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Performance artist offers made-to-order poems 

"What is one thing that's important to you that you'd like to have written in verse?"

Poems for the people: Alexi Morrissey

Photo courtesy of Joey Kennedy

Poems for the people: Alexi Morrissey

We expect it when we're buying sandwiches or lattes, but made-to-order art still seems to be something reserved for Medicis. This summer, however, local artist Alexi Morrissey allows the average person to commission a poem for $20. 

Morrissey's First Editions: Bespoke Poetry for Pittsburgh blends performance art, poetry and visual art. Participants enter Bricolage Productions' Downtown storefront. They're greeted by Dennis McCarthy, Morrissey's music man and lobby-keeper. A record player crackles with tunes from Nico to Druids of Stonehenge. The music sets the mood and also masks the secret exchange to take place.  

Handwritten legal documents are signed and the patron enters the theater. Morrissey waits on stage in one of two red chairs. The theater is dark, but draped in strategic pools of warm light, meant to emphasize that you're on stage ... in front of no one. "But are you really on stage if there's no audience?" Morrissey muses. 

First, Morrissey recites "As Serious as Your Heart Attack," the only poem he's ever written for himself. He guarantees that no one can decipher its meaning, which is masked in figurative language.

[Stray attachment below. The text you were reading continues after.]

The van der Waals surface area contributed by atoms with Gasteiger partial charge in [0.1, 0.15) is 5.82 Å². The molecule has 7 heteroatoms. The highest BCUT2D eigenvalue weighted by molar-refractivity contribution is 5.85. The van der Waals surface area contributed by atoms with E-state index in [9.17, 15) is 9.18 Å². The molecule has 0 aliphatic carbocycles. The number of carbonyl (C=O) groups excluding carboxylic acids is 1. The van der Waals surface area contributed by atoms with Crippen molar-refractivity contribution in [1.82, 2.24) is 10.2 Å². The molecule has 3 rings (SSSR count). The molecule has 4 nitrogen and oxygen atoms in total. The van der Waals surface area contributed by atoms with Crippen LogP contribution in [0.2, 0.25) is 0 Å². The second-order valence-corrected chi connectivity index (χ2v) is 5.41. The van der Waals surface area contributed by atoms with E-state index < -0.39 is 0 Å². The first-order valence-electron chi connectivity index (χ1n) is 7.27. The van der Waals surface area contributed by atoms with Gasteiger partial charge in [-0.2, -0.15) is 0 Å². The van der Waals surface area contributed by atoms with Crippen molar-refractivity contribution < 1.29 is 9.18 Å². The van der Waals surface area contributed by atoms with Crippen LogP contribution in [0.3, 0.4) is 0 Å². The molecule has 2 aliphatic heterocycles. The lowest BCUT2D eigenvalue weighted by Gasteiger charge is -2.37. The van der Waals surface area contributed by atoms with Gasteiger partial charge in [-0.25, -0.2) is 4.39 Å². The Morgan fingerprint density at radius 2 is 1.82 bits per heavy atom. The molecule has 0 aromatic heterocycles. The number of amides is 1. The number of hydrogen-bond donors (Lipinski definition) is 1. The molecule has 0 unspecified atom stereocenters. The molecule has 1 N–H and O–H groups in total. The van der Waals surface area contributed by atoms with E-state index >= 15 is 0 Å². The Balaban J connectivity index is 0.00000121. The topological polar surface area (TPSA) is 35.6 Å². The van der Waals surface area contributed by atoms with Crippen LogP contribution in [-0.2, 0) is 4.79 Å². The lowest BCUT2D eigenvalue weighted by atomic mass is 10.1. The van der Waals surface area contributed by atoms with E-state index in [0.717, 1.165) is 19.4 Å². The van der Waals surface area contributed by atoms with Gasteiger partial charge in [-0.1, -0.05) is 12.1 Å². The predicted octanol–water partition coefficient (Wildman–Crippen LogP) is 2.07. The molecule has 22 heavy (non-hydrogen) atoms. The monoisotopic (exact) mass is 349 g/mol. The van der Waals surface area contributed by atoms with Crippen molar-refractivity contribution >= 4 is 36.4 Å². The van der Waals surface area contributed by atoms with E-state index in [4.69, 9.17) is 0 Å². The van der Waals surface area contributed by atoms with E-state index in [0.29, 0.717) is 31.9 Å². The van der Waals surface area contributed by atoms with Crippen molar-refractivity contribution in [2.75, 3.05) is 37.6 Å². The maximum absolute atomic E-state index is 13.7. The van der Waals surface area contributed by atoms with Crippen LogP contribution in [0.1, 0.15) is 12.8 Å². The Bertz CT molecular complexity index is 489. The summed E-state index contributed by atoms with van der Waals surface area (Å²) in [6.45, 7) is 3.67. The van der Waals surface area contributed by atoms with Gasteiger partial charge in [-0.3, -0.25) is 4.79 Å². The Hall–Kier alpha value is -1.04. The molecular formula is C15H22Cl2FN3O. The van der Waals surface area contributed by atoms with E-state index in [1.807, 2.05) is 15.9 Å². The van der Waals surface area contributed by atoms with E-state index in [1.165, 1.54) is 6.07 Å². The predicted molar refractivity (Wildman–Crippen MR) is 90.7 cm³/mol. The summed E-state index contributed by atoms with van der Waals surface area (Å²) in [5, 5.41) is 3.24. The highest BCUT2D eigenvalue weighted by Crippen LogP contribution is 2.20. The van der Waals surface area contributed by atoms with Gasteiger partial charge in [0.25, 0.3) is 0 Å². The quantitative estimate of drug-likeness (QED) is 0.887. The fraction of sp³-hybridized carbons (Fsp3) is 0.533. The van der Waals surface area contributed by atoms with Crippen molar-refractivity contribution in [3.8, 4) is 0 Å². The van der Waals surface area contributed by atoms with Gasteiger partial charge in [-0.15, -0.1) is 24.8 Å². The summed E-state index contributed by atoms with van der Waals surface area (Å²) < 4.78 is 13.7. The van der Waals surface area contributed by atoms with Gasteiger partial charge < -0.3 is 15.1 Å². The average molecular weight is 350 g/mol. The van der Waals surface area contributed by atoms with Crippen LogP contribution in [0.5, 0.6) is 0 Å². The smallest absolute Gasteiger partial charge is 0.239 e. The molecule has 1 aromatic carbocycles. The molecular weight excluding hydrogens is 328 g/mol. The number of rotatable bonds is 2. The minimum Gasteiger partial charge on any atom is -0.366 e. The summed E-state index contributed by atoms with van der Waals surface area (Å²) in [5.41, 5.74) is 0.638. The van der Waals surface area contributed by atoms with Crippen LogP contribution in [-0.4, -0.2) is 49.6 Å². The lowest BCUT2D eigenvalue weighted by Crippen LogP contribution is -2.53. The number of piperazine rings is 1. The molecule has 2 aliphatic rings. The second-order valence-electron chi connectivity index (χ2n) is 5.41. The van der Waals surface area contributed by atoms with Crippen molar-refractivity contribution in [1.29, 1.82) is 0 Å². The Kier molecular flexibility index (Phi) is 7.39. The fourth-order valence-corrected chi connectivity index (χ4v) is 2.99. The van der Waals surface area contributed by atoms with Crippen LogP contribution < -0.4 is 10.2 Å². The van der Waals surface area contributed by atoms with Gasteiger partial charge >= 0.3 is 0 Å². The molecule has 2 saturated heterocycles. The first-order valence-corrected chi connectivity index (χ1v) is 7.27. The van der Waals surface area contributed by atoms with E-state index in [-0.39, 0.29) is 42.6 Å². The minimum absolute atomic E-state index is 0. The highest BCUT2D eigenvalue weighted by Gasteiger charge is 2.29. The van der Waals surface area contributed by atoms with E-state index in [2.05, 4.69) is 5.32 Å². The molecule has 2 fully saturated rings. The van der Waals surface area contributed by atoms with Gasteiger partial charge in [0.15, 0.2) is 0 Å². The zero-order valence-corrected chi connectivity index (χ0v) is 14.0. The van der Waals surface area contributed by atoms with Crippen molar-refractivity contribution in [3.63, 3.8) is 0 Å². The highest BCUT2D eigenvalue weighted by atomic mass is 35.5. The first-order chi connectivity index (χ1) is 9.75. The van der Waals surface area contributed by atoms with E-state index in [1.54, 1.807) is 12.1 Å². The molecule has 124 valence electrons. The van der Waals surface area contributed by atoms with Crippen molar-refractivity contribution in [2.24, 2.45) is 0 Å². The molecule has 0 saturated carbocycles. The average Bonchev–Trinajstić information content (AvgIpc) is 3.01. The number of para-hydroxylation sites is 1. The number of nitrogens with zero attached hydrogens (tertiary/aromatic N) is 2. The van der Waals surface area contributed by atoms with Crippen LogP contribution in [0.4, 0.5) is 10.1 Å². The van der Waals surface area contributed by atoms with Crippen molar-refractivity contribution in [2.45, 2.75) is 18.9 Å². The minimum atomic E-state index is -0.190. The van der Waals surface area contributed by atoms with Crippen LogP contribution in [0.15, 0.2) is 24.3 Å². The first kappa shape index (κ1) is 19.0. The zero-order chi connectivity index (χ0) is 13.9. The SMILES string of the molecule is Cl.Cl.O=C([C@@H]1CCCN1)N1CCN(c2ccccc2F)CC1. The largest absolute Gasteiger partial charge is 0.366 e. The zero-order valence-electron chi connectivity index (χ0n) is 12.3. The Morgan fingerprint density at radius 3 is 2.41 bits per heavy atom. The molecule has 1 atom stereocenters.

"What is one thing that's important to you that you'd like to have written in verse?" he asks. Following the reply, Morrissey seats himself five steps away at a typewriter and types for about 90 seconds. He returns holding a piece of cloth, newly stamped with a poem he performs before handing it over. "This page is the page of a hero," he began one such poem. "How they stumble in the beginning to win our affection. Later they have to rise up and cut off the head of the beast. The beastly beast." Additional lines describe a figurative fever, a mountain and a voice "on the radio at the end of the hall."

Morrissey types the poems on the small squares of drapery lining he's cut and ironed himself. The cloth is a "humble, hardworking, clock-punching, unsung hero, designed to keep things out of your house," he explains, "and we're moving it to the frame."

While patrons receive the typed originals, Morrissey doesn't yet know what he will do with the poems he's written and scanned. Right now, he just knows he'll be in that theater every Tuesday and Wednesday from 11 a.m.-2 p.m. for the rest of the summer. Bricolage is located at 937 Liberty Ave., Downtown.

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